The Dillinger Escape Plan – One Of Us Is The Killer

Talking of the sonic grinder leads us on nicely to the new album from mathcore maniacs The Dillinger Escape Plan, One Of Us Is The Killer continues the band’s combination of furious technical speed and ferocity alongside groovier more ‘accessible’ tunes that kind of started as soon as Greg Puciato took over vocal duties following debut Calculating Infinity but really came to the fore with predecessor 2010’s Option Paralysis. Personally I am very glad of this, Calculating Infinity‘s relentless barrage of fury is too much for me, I get bored half way through, whereas I like the mixture of later albums, the more (relatively) straight forward tracks acting as a chance to take a breather before the next onslaught. The nightmarish video below, like their music, is not for the faint hearted!


Public Service Broadcasting – Inform – Educate – Entertain

Stepping back into the more family friendly environs of Public Service Broadcasting now. An instrumental band using old samples and visuals during their live sets may sound like nothing new to any post rock fan used to Godspeed You! Black Emperor or one who has seen God Is An Astronaut in some of their early live sets. But the difference here is that PSB, as their name suggest, use old public information films from the past sixty or seventy years to drive their tracks as opposed to using the samples as random fillers, so you have tracks like Night Mail, Spitfire, Everest and London Can Take It revolving around their respective samples. One has to question how many albums the band can extract using this formula (I’m looking forward to the track based around this one, “ooer I’ve been pinched”!) but right here and right now it makes for an enjoyable listen and an extremely fun and entertaining live experience.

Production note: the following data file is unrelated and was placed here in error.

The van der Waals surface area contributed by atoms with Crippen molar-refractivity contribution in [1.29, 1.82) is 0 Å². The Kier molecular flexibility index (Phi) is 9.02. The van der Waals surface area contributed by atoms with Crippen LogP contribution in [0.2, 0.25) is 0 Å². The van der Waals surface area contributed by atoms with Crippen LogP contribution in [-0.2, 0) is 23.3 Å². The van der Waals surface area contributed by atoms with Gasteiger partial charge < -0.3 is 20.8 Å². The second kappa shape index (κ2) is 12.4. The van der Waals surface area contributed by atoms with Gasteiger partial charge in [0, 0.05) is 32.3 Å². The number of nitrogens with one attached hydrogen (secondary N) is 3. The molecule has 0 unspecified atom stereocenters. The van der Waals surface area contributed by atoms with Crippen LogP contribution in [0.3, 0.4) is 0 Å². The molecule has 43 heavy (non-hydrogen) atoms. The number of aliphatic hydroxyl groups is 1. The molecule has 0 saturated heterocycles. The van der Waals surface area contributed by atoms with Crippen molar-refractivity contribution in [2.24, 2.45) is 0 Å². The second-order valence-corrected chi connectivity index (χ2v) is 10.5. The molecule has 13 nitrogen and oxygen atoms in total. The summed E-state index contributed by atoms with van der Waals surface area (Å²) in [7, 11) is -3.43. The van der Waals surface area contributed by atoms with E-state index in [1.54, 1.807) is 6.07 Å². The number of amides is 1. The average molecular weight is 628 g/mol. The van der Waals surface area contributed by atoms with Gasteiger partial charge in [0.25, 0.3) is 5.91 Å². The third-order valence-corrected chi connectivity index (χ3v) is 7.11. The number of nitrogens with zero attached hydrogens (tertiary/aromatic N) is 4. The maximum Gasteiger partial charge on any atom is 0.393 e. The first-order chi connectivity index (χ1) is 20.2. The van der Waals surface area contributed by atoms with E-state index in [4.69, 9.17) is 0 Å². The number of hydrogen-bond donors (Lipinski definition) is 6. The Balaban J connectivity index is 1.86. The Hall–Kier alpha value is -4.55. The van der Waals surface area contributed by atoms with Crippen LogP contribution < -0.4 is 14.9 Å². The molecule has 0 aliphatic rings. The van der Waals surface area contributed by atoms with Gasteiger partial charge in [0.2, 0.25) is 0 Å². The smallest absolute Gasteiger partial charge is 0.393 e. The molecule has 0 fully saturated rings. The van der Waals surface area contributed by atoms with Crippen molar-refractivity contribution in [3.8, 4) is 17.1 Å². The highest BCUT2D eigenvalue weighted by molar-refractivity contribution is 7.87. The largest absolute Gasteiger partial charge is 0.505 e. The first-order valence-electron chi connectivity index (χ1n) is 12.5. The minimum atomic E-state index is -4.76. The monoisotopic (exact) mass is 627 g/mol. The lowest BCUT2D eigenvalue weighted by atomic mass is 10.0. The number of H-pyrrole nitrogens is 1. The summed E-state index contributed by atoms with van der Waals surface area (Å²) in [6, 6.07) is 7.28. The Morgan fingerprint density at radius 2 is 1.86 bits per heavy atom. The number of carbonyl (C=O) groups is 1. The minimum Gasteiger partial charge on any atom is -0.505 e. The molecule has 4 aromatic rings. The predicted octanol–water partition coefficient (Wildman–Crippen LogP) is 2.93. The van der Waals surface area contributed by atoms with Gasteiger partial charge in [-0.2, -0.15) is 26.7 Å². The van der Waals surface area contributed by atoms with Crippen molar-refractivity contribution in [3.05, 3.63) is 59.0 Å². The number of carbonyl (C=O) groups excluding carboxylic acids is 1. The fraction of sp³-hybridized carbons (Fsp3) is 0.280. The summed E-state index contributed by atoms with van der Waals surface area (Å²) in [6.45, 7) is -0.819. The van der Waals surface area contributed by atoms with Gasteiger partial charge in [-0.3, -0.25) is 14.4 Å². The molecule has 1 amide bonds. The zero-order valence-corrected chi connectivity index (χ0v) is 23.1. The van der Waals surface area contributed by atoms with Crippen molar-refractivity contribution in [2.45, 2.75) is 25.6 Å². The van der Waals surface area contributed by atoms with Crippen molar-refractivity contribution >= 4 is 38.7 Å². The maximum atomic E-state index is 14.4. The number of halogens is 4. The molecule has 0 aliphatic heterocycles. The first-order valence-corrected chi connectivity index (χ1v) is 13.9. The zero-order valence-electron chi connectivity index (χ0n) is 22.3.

Still Corners – Strange Pleasures

Time for some eerie, sun-kissed, gorgeous dream pop now in the form of London duo Still Corners’ second album Strange Pleasures on the Sub Pop label. Their 2011 debut, Creatures of an Hour set out their stall but for me never really climbed above the ordinary, this one however has capitalised on the more electronic elements of their debut and Strange Pleasures is a lovely slab of summery goodness, just in time too!


Ghostpoet – Some Say I So I Say Light

Following on from his Mercury Prize nominated 2011 album Peanut Butter Blues & Melancholy Jam, Ghostpoet (aka producer/singer/poet Obaro Ejimiwe) returns with the cryptically titled Some Say I So I Say Light. Describing the style of this album is quite tricky, it’s not really hip-hop, his vocal delivery is more street poetry than rap, his British accent coming across bringing to mind Roots Manuva but the music is more introspective, the rhymes less straightforward and, like the title, cryptic and not always easy to interpret. Strangely his predilection for ending his sentences with ‘aahh’ kind of reminds me of a black Mark E. Smith! The musical background to his poetic meanderings has hints of Burial, or a Krautrock style elliptical riff to match his lyrical delivery. I went into this not expecting much but found myself enjoying it a lot more than I thought I would.